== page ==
Indústria was recorded during the 2015 edition of OUT.FEST, an experimental musical gathering that takes place across the river from Lisbon, Portugal. It says something about the inexhaustibility of AMM’s improvisational methodology that the group, which was celebrating its 50th anniversary that year, would merit presence at such a bill.
The album is named after the venue, a former power plant repurposed as a museum. But the title also reflects a way in which the group has come back to its beginnings. In the 1960s, when AMM sometimes appeared on the same London bills as Pink Floyd, the ensemble turned its back on virtuoso display and embraced volume to such an extent that some of its early recordings sounded like the blare of a factory in action. While you could never say that about AMM 50 years hence, it’s nonetheless true that the acoustics of an industrial structure are an essential element of the music on Indústria. AMM’s music is an ongoing investigation of its own music and the circumstances in which it’s made.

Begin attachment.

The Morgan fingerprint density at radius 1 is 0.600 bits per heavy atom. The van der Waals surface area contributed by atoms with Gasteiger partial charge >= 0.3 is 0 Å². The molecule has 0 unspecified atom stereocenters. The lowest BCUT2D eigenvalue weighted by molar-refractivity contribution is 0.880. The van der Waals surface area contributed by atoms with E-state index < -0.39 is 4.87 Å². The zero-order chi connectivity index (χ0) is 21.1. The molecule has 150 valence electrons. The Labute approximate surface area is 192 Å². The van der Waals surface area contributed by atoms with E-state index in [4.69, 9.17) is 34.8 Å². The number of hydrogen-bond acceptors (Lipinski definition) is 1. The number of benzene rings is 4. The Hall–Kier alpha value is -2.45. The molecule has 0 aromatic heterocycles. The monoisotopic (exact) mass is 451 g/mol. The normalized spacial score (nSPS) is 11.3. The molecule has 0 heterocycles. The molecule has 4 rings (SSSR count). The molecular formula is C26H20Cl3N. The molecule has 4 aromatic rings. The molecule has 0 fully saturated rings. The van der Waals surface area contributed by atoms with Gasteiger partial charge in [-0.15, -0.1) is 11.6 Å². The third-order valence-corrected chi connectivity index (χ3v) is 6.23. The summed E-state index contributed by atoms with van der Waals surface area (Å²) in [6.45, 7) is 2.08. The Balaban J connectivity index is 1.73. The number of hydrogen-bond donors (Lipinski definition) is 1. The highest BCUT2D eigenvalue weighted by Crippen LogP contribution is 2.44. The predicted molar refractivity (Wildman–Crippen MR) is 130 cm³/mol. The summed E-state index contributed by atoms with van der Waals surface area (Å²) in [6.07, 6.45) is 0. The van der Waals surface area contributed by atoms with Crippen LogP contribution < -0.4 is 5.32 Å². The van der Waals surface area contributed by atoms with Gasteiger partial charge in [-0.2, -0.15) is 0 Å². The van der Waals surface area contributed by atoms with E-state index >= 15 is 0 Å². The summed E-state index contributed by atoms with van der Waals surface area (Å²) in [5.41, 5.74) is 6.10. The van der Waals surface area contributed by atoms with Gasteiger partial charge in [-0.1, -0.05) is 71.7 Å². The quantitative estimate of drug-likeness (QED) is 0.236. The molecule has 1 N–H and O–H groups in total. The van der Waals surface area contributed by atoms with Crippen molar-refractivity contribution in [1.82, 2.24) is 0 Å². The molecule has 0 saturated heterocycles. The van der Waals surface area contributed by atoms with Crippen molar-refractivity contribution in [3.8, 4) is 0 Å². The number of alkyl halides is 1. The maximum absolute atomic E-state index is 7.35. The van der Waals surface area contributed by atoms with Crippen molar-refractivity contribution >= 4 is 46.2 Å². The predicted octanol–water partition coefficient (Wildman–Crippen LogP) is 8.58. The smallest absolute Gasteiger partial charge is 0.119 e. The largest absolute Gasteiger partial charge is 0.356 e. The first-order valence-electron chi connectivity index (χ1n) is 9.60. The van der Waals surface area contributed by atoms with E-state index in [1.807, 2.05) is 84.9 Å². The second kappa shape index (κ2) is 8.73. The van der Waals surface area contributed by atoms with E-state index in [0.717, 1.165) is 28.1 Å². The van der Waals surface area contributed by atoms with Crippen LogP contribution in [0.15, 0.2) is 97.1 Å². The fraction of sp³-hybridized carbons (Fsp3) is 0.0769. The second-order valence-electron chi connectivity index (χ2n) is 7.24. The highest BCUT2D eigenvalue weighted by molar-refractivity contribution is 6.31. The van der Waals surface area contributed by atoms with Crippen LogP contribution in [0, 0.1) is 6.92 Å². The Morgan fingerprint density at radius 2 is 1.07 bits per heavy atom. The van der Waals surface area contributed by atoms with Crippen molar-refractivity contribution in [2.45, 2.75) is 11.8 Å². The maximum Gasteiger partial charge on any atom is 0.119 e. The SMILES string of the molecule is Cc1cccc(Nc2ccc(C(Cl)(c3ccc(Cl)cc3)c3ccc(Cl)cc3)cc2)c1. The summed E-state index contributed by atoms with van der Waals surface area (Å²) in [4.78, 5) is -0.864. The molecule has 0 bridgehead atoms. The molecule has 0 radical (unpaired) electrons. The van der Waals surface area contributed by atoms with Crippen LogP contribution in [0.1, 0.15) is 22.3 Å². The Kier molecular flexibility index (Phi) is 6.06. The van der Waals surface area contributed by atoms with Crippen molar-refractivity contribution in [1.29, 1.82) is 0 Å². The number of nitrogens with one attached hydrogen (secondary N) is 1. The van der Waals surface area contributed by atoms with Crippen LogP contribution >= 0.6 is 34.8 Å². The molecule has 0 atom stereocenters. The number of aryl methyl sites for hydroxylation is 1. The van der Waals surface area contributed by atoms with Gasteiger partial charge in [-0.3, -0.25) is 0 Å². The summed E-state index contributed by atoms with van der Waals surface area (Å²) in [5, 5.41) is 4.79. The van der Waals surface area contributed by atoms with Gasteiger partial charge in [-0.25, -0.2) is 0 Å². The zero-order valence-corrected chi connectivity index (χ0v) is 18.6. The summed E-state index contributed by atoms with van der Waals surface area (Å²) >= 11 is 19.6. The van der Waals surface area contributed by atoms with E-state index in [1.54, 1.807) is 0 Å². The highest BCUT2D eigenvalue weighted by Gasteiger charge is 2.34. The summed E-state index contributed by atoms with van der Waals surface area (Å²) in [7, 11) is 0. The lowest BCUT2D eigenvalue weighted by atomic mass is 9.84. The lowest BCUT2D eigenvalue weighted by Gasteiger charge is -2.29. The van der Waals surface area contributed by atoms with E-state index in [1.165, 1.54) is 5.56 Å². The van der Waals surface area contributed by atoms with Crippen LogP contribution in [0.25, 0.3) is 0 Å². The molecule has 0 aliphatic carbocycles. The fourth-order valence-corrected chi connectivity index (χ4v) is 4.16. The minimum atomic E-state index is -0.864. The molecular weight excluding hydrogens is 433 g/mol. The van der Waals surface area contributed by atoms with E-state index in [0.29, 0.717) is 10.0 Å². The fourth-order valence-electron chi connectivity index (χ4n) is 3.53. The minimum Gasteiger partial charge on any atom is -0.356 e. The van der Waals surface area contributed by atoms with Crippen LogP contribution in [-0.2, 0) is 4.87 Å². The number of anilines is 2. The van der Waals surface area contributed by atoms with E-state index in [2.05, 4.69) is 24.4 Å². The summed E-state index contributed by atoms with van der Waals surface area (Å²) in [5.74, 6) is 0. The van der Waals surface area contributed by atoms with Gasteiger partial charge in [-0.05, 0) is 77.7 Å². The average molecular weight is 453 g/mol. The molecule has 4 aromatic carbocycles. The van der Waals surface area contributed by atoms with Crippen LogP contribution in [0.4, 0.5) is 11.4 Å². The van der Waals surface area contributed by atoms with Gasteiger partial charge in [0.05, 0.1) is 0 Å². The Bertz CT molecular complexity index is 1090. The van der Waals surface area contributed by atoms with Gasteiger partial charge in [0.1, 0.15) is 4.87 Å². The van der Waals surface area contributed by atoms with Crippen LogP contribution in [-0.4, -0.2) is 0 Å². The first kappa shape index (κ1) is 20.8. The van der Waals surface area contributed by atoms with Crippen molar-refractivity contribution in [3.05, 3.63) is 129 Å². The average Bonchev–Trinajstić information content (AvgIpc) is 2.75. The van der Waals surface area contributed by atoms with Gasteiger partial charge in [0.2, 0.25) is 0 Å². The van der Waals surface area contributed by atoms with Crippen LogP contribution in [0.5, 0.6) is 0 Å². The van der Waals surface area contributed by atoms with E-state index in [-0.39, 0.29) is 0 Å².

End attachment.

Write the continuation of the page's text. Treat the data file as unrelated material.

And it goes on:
At the time of this recording, the group numbered just two musicians: percussionist Eddie Prévost and pianist John Tilbury. But from the album’s first exploratory sounds, you can hear them not only sustaining their music’s ongoing dialogue, but assessing its qualities within the venue’s lively acoustic space. Each short keyboard phrase, plucked piano wire and stroke upon a cymbal or drumhead is paradoxically amplified and rendered small by the room’s sound, and both musicians leave space to see what the environment will make of their gestures. These actions aren’t ends in themselves, however; each moment is inhabited fully, then experienced, then left as the music evolves.
Although at this point AMM’s sound is an instantly identifiable product of the exquisitely controlled but unsentimentally applied touches of two great musicians, it nonetheless evolves over the course of a single encounter, as even familiar sounds change in relationship to each other. The exploration continues.
— May 28th, 2021